"I've known and enjoyed this album since childhood. Texan Mason Williams combines elements of folk, pop and country with a refined classical air, a measured amount of humor and the backing of a 45-member orchestra, making this album thoroughly enjoyable during its all-too-brief running time of 30 minutes. It starts off with an overture of the album's themes, then jumps to the snappy "All the Time", a "goodbye song" with an attitude. After the admittedly pointless (but forgivable, being only half a minute) "Dylan Thomas" comes "Wanderlove", an eloquent lovesong evoking the giddy and poetic beginnings of marriage. "She's Gone Away" is another snappy "goodbye song", this time from the perspective of the dumpee. Williams' overdubbed harmonies give this one extra power. "Here Am I" was described by Williams as "my way of doing Shakespeare today", and it does indeed bring the Bard in a comtemporary setting to mind. Noteworthy is the complicated job of mixing someone must have had to make this unique song work. The immortal instrumental "Classical Gas" is the reason many have bought this album, and it's certainly worth the purchase price by itself. This original version is far superior to the one Williams did 20 years later with Mannheim Steamroller, as the latter all but obscured the melody with a too-loud backup and only one guitar instead of the original's overdubbed twin guitars. "Long Time Blues" is an appealing country-pop song of heartbreak, "Baroque-a-Nova" is a sixtyish scat-instrumental which has a fun feel, and the looney "The Prince's Panties" is one chapter of a five-part musical Williams wrote but never released all of in one piece (Another appears on his 1968-1971 collection.). "Life Song" is a simple but profound half-minute pause for refreshment, then "Sunflower" (a musical take on a real-life sunflower Williams commissioned to be created by a skywriter) is a somber and beautiful instrumental to close the album. Alas, Mr. Williams, while providing great quality, only gives us half an hour of enjoyment, so I cannot give this album five stars. True, shorter albums were more the norm in the sixties, but you'd have hoped that an "expanded edition", with more of Williams' creations, might have been offered by Warner Brothers in the era of the CD."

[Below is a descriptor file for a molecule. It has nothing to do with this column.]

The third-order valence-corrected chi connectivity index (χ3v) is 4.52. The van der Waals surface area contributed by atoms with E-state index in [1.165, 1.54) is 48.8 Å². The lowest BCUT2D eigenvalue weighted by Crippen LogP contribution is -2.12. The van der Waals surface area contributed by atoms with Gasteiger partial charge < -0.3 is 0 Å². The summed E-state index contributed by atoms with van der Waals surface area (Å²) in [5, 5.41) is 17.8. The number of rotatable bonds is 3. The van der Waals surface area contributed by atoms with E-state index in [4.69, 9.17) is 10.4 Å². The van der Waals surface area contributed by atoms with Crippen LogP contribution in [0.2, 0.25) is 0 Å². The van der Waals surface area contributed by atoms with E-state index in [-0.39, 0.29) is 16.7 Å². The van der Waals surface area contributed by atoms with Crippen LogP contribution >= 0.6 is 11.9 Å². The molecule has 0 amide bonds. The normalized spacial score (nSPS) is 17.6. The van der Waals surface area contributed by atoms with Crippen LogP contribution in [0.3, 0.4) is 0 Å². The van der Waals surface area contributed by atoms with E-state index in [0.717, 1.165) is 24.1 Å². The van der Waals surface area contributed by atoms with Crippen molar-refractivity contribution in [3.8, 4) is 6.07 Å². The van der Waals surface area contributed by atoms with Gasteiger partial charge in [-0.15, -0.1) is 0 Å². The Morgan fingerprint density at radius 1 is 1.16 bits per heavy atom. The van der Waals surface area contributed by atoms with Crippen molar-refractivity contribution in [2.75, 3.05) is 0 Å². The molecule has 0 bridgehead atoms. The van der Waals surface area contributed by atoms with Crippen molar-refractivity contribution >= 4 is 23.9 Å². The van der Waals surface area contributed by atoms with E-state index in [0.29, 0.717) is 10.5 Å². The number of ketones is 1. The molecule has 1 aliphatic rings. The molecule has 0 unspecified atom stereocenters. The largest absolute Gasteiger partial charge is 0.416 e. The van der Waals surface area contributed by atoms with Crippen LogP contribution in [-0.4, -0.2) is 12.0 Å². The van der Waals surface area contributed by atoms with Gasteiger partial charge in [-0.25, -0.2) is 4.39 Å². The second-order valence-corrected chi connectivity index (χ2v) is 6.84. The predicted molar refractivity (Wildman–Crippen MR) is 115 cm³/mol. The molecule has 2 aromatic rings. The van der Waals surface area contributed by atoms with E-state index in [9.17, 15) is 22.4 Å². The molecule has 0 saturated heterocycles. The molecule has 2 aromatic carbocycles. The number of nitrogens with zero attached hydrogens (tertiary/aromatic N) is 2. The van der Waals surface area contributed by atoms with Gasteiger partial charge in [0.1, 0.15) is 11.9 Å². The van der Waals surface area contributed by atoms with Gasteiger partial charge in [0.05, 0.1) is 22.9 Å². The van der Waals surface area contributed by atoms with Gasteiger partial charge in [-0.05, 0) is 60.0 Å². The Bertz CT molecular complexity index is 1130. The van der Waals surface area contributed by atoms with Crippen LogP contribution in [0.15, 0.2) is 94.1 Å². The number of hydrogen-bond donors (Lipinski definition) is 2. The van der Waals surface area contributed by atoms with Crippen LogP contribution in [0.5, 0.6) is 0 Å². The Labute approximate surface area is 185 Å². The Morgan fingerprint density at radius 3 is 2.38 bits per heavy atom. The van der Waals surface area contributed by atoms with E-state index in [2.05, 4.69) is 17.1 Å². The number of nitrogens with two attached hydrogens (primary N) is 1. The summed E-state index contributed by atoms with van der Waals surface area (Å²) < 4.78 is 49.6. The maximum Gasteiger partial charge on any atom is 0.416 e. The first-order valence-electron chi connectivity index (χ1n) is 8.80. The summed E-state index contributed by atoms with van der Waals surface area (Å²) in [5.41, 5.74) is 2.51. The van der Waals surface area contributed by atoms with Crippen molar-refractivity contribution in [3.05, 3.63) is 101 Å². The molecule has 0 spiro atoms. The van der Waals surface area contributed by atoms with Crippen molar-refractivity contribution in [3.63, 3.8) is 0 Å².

Mason Williams: a post-modern composer in '68?
gesegnet | 12/29/1999
(5 out of 5 stars)

"It's so great to see that there are others who appreciate the works of this master of many styles. Mason Williams' album is one of those few which reflect real knowledge-- not only of how to write a good song, but of what music is and has been in the past. I consider most of his pieces modern composition, not just songs. Consider "All the Time," which is in ABA form, not the standard rock/blues form of verse, chorus, verse, chorus, bridge, chorus. It is also vocally demanding, and, despite the catchy rock beat and "leaving my girl" message, it is closer musically to art song than to pop music. Williams' voice is a beautiful, light high baritone, which shows signs of at least some vocal study. And yet, like the best of all music, each track has a vitality which is immediately appealing to anyone willing to give it their full attention. Consider "Here Am I," a simple, strophic song with a gorgeous melody and hyper-romantic lyrics. He uses everything we expect to hear against us by constantly surprising us from measure to measure. Is it recitative? Arioso? Is he just taking his time? And what on earth is that little pizzicato string bit doing in the middle of the song? Who knows? Who cares? It's really cool. Just go with it. That said, there are a few minor weaknesses in the album; Williams can move our souls, he can make us laugh, he can make us think, or he can be a bit bland. The overture is necessary as an introduction, giving us a chance to sit back, relax, and focus on what we're listening to. But it doesn't go anywhere, and it doesn't really stand alone as a song. Williams didn't write it anyway, so it's okay to ignore it. "She's Gone Away," Williams says, "is my Rock Tune. I don't know what I'm saying, but it sounds good." That's very accurate-- the lyrics are obtuse, the melody stupid and forgettable, but it's catchy, and it sounds oddly like a lot of other songs from the late 60's. "Long Time Blues" is "more where I'm at. Which is from Texas." Hopefully, Williams isn't there anymore, because this is basically a bad country song. Other than that, this is a wonderful album. "Life Song" sums it up perfectly in 27 seconds: "Isn't life beautiful? Isn't life gay? Isn't life the perfect thing to pass the time away?""